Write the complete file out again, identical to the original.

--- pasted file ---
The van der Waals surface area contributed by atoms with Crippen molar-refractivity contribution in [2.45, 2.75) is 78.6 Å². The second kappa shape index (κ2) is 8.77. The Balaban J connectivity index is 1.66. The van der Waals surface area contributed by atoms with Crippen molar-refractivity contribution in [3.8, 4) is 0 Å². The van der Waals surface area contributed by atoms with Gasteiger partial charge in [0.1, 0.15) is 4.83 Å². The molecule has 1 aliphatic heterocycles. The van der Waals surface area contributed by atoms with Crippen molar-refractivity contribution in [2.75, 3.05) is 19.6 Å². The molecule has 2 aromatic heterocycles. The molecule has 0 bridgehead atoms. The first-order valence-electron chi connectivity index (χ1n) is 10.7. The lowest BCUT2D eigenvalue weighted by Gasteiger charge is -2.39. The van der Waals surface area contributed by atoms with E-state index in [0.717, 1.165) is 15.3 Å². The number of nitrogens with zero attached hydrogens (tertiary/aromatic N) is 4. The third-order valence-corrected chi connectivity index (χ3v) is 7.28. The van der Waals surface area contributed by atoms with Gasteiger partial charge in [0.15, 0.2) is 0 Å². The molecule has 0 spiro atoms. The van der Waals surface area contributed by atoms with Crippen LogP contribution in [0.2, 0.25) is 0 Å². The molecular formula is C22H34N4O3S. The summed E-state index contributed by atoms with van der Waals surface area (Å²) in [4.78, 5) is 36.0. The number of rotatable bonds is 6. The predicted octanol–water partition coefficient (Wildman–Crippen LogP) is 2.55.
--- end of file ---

The van der Waals surface area contributed by atoms with Crippen molar-refractivity contribution in [2.45, 2.75) is 78.6 Å². The second kappa shape index (κ2) is 8.77. The Balaban J connectivity index is 1.66. The van der Waals surface area contributed by atoms with Crippen molar-refractivity contribution in [3.8, 4) is 0 Å². The van der Waals surface area contributed by atoms with Gasteiger partial charge in [0.1, 0.15) is 4.83 Å². The molecule has 1 aliphatic heterocycles. The van der Waals surface area contributed by atoms with Crippen molar-refractivity contribution in [2.75, 3.05) is 19.6 Å². The molecule has 2 aromatic heterocycles. The molecule has 0 bridgehead atoms. The first-order valence-electron chi connectivity index (χ1n) is 10.7. The lowest BCUT2D eigenvalue weighted by Gasteiger charge is -2.39. The van der Waals surface area contributed by atoms with E-state index in [0.717, 1.165) is 15.3 Å². The number of nitrogens with zero attached hydrogens (tertiary/aromatic N) is 4. The third-order valence-corrected chi connectivity index (χ3v) is 7.28. The van der Waals surface area contributed by atoms with Gasteiger partial charge in [0.15, 0.2) is 0 Å². The molecule has 0 spiro atoms. The van der Waals surface area contributed by atoms with Crippen LogP contribution in [0.2, 0.25) is 0 Å². The molecular formula is C22H34N4O3S. The summed E-state index contributed by atoms with van der Waals surface area (Å²) in [4.78, 5) is 36.0. The number of rotatable bonds is 6. The predicted octanol–water partition coefficient (Wildman–Crippen LogP) is 2.55.